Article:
Changing diagnoses of kids’ learning disabilities

Recently I was talking with a fellow mom, and the subject of vaccines came up.  I explained that the supposed connection between vaccines and autism has no scientific basis, and the other mom asked, “Then how do you account for the increase in cases of autism?”  (Not in a hostile way, just a question.)

Without hesitation, I replied that it’s because of the change in awareness and diagnosis.

I’d kind of like to ask the folks here if you think that’s the right answer, or what you would have responded.  And also I’d like to tell you my (personal, anecdotal) reasons for my own response:

One of my children has been diagnosed as being on the “autism spectrum.”  But the thing is that his personality quirks (or social problems) are exactly the same as those of several others in earlier generations of our family.  The one person in the family who displays the most blatant, textbook example of “Asperger’s” symptoms was born in the early forties (right around the time the syndrome was first identified) — so obviously he wouldn’t have been diagnosed when he was a child.

I think it’s great that people know more today and can tailor educational programs to the particular needs of kids — unlike when I was a kid or when my parents were kids, and you just got to be labelled “the weird kid,” and good luck to you!

Another example is Dyslexia.  A few generations ago, you would just have been labelled as slow or stupid, and too bad for you.  Today, neurologists understand better the parts of the brain that are used in reading.  If those parts underdeveloped, teachers can compensate by using additional sensory channels such as colors, tones, and spatial reasoning.  This example has come up recently in my experience since I’ve been working on the software suite Dybuster — which takes advantage of this multi-sensory approach to treating Dyslexia:

It is my impression that the situation is similar for full-blown autism — kids had it but it just wasn’t recognized as such.

What do you think?  Is that the complete explanation, or has autism actually been increasing in the population?  (Note: I did google this question before posting, but the results seemed kind of ambiguous, so I thought I’d ask for other opinions.)

16 Responses to Changing diagnoses of kids’ learning disabilities

  1. Rob T says:

    Steven Novella tackled this back in December, with statistics from the CDC and other sources:

    From his conclusion:

    “ASD diagnostic prevalence has increased in the last 20 years has increased and is now around 1%. However, the epidemiological evidence strongly suggests that most or all of this increase is due to broadening the diagnosis and increased surveillance – leading to more and earlier diagnosis.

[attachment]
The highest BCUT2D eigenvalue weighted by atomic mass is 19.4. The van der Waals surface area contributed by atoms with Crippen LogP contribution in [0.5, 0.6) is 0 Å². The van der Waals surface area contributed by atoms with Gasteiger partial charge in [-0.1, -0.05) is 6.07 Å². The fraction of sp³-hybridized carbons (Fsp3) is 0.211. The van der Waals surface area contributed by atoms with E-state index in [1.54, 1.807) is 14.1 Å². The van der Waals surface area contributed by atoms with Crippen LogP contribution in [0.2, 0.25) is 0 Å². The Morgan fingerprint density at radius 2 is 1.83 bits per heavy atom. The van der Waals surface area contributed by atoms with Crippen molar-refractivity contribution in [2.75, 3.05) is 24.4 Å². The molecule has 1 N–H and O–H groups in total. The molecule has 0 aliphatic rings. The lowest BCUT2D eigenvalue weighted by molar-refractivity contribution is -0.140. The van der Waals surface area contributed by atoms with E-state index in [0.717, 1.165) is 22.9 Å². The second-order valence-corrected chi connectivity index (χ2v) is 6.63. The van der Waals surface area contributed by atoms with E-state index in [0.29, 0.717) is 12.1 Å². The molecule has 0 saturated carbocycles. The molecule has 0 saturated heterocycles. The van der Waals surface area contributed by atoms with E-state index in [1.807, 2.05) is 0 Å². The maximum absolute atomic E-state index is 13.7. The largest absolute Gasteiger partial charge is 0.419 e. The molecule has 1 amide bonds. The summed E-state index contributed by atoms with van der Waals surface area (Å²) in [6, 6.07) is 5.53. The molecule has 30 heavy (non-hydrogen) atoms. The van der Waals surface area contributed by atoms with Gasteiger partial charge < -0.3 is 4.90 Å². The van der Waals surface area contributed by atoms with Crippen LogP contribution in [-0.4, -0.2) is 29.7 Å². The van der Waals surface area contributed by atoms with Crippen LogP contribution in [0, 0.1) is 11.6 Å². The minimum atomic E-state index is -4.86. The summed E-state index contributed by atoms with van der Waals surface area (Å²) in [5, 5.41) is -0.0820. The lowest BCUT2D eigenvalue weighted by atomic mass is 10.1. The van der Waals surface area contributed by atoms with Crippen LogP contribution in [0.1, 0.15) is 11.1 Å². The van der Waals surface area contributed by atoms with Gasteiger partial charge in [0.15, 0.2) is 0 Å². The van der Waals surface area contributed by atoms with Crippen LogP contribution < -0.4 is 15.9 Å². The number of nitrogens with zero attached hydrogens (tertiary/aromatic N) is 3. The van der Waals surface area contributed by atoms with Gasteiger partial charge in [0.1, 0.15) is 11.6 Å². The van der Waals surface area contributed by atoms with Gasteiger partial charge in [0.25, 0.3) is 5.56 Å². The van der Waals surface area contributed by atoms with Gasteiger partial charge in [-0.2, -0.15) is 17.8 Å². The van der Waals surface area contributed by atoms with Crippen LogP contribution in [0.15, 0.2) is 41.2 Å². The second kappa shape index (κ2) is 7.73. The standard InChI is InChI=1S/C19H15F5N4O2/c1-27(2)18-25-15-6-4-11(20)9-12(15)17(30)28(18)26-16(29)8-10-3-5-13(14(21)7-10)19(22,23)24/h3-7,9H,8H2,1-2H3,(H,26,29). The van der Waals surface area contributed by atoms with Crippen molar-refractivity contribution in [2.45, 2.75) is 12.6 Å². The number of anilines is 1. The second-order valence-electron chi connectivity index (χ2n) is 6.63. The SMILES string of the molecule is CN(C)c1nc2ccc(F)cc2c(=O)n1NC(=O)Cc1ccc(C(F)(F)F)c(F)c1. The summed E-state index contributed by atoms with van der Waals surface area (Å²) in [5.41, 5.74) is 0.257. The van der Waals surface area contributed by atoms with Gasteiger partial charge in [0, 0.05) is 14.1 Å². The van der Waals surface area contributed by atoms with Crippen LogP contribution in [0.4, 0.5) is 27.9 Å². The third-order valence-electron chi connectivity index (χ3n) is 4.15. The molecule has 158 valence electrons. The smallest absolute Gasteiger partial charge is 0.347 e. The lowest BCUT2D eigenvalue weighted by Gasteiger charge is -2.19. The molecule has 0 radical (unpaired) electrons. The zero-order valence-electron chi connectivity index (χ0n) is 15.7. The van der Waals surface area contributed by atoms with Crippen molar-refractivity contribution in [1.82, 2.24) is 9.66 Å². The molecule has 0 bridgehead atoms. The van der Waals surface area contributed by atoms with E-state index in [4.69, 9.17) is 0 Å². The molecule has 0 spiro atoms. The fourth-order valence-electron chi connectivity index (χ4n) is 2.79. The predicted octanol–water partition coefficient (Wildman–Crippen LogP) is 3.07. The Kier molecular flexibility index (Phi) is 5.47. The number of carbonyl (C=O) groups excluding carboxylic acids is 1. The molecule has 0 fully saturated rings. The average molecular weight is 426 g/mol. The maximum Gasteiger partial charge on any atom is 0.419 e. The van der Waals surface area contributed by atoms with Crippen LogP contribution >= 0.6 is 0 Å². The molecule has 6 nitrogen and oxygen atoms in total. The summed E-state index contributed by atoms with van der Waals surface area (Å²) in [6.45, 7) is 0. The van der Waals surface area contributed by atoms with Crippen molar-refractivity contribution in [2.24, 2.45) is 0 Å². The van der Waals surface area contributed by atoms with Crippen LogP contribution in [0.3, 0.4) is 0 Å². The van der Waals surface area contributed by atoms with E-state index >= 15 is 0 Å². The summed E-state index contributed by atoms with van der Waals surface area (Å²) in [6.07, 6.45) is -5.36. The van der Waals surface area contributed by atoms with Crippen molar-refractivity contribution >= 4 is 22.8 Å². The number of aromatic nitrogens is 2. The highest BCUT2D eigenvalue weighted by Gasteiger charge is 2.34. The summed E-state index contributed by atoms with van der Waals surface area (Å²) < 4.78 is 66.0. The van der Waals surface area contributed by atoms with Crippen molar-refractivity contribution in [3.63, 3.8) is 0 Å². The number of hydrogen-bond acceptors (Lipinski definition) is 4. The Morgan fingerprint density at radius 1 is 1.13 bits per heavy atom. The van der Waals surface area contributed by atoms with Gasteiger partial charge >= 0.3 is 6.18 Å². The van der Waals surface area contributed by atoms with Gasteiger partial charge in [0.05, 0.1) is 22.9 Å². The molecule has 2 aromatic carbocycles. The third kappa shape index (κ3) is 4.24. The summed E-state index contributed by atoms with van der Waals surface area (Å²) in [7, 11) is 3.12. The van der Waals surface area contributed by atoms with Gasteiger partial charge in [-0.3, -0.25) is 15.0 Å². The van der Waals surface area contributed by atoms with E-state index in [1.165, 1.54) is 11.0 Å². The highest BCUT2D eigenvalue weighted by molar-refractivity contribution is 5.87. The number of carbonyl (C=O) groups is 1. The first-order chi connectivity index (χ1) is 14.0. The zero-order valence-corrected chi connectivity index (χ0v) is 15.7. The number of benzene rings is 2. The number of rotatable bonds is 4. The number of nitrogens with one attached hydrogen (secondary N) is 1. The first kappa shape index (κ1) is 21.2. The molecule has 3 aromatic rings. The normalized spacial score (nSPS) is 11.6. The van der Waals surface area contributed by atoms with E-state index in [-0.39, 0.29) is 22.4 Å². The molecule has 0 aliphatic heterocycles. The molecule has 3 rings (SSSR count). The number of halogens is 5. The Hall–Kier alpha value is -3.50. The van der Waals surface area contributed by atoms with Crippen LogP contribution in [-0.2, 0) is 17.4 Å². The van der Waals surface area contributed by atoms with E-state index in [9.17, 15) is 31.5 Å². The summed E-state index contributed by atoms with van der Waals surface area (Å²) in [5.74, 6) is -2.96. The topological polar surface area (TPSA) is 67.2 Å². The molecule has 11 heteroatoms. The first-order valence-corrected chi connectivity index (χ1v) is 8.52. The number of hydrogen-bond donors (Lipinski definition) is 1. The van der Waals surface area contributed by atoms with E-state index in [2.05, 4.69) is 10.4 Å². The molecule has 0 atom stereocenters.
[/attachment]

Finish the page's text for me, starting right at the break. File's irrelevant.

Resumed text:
This still means that autism is a huge health issue that deserves funding and attention. It does not imply, however, that there is some causal factor, such as an environmental factor, that is increasing the prevalence of autism.

    However, it is also undeniably true that a real increase in prevalence cannot be ruled out, although it would only account for a part of the total increase. The fact that older age groups also have about a 1% prevalence strongly suggests that any real increase in ASD must be small. But it could be there.

  2. Squillo says:

    What Rob said.

    I have a son who has been diagnosed with PDD-NOS, but it would be quite easy to dismiss his differences as “quirks” without a diagnosis. The diagnosis gives him access to support, therapy and accommodations that he might otherwise not receive, but without which he might not be able to function fully in society.

    It is not surprising that higher incidences of autism are associated with living in wealthier areas; where help is more readily available, people will access it.

    • chanson says:

      Squillo — exactly. As I said, I’m very happy to have tailored help.

      I just use the word “quirks” because I don’t want to see it as a terribly negative thing — I love my quirky family the way they are! ;) And I’m also glad to have the extra help and understanding, rather than just assuming that those who are different deserve to be bullied for it.

      • Squillo says:

        Yes–and BTW, I have no beef with the word “quirks”–I find them quite endearing. Much nicer term (to my ears) than the sterile “behaviors,” anyway.

  3. Laura says:

    Up until a month ago or so I would have answered the same thing. The the US Senate had hearings a couple of months ago that just left me with even more questions.

    I blogged about it at the time:

    The experts testified to the Senate that a broadening of the diagnostic criteria could not account for all of it. It all just leaves me scratching my head.

  4. Chris says:

    My son was diagnosed by a speech/language pathologist twenty years ago with oral motor dyspraxia. He qualified for a special ed. preschool that specialized in children who could not speak but who could hear.

    It was not a coincidence that the deaf/hard of hearing preschool was next door. The program my son was had started several years before when they were getting kids in the hearing impaired programs who could not speak, but could hear.

    When my son started his program went up through 3rd grade and had about thirty kids, and the deaf/hard of hearing program had about 80 in that school (through fifth grade). As time went on, my son’s program expanded to fifth grade, then finally to a high school program. The deaf/hard of hearing program shrunk to less than a half a dozen kids in the school (one big factor was the Hib vaccine, plus cholear implants, and the school district charging more for out of district kids, so no more suburban kids). That program has moved to a smaller more centralized location.

    It seems many more kids ending up in my son’s program were referred by concerned teachers, and others because the awareness was not there. One child in my son’s special ed. kindergarten was in the class because the private school teacher told her parents that her speech was not progressing normally, and they were not capable to handle her needs (she improved enough to go back that school in middle school).

    I found myself sometimes politely commenting on the lack of speech of a young child at the playground to his mother. One told me that her doctor said he was fine, yet the next year I saw her and the child at that school, having been referred by another private school teacher.